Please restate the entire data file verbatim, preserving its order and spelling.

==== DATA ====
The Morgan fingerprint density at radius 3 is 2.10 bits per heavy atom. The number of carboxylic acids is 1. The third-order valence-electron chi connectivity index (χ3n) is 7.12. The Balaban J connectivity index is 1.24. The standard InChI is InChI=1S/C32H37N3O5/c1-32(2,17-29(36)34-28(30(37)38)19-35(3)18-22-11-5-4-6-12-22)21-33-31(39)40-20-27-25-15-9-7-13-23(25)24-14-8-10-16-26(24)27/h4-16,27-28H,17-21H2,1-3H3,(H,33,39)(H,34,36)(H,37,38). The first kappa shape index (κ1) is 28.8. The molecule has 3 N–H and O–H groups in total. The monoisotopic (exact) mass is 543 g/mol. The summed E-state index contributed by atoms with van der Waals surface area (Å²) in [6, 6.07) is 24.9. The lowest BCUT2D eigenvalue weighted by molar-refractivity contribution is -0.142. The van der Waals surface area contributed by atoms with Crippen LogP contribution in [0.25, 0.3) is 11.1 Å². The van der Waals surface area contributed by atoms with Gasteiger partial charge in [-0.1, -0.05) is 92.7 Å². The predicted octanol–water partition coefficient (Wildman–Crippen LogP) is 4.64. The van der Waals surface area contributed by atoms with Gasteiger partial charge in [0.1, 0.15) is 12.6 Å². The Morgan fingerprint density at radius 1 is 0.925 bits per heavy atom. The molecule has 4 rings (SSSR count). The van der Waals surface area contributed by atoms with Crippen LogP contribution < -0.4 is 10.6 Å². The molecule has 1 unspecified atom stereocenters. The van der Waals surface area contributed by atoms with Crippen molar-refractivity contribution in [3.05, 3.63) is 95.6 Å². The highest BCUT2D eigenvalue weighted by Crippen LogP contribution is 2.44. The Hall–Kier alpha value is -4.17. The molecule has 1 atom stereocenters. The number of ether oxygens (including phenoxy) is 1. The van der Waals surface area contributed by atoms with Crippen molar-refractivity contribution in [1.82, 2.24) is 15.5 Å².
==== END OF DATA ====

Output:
The Morgan fingerprint density at radius 3 is 2.10 bits per heavy atom. The number of carboxylic acids is 1. The third-order valence-electron chi connectivity index (χ3n) is 7.12. The Balaban J connectivity index is 1.24. The standard InChI is InChI=1S/C32H37N3O5/c1-32(2,17-29(36)34-28(30(37)38)19-35(3)18-22-11-5-4-6-12-22)21-33-31(39)40-20-27-25-15-9-7-13-23(25)24-14-8-10-16-26(24)27/h4-16,27-28H,17-21H2,1-3H3,(H,33,39)(H,34,36)(H,37,38). The first kappa shape index (κ1) is 28.8. The molecule has 3 N–H and O–H groups in total. The monoisotopic (exact) mass is 543 g/mol. The summed E-state index contributed by atoms with van der Waals surface area (Å²) in [6, 6.07) is 24.9. The lowest BCUT2D eigenvalue weighted by molar-refractivity contribution is -0.142. The van der Waals surface area contributed by atoms with Crippen LogP contribution in [0.25, 0.3) is 11.1 Å². The van der Waals surface area contributed by atoms with Gasteiger partial charge in [-0.1, -0.05) is 92.7 Å². The predicted octanol–water partition coefficient (Wildman–Crippen LogP) is 4.64. The van der Waals surface area contributed by atoms with Gasteiger partial charge in [0.1, 0.15) is 12.6 Å². The Morgan fingerprint density at radius 1 is 0.925 bits per heavy atom. The molecule has 4 rings (SSSR count). The van der Waals surface area contributed by atoms with Crippen LogP contribution < -0.4 is 10.6 Å². The molecule has 1 unspecified atom stereocenters. The van der Waals surface area contributed by atoms with Crippen molar-refractivity contribution in [3.05, 3.63) is 95.6 Å². The highest BCUT2D eigenvalue weighted by Crippen LogP contribution is 2.44. The Hall–Kier alpha value is -4.17. The molecule has 1 atom stereocenters. The number of ether oxygens (including phenoxy) is 1. The van der Waals surface area contributed by atoms with Crippen molar-refractivity contribution in [1.82, 2.24) is 15.5 Å².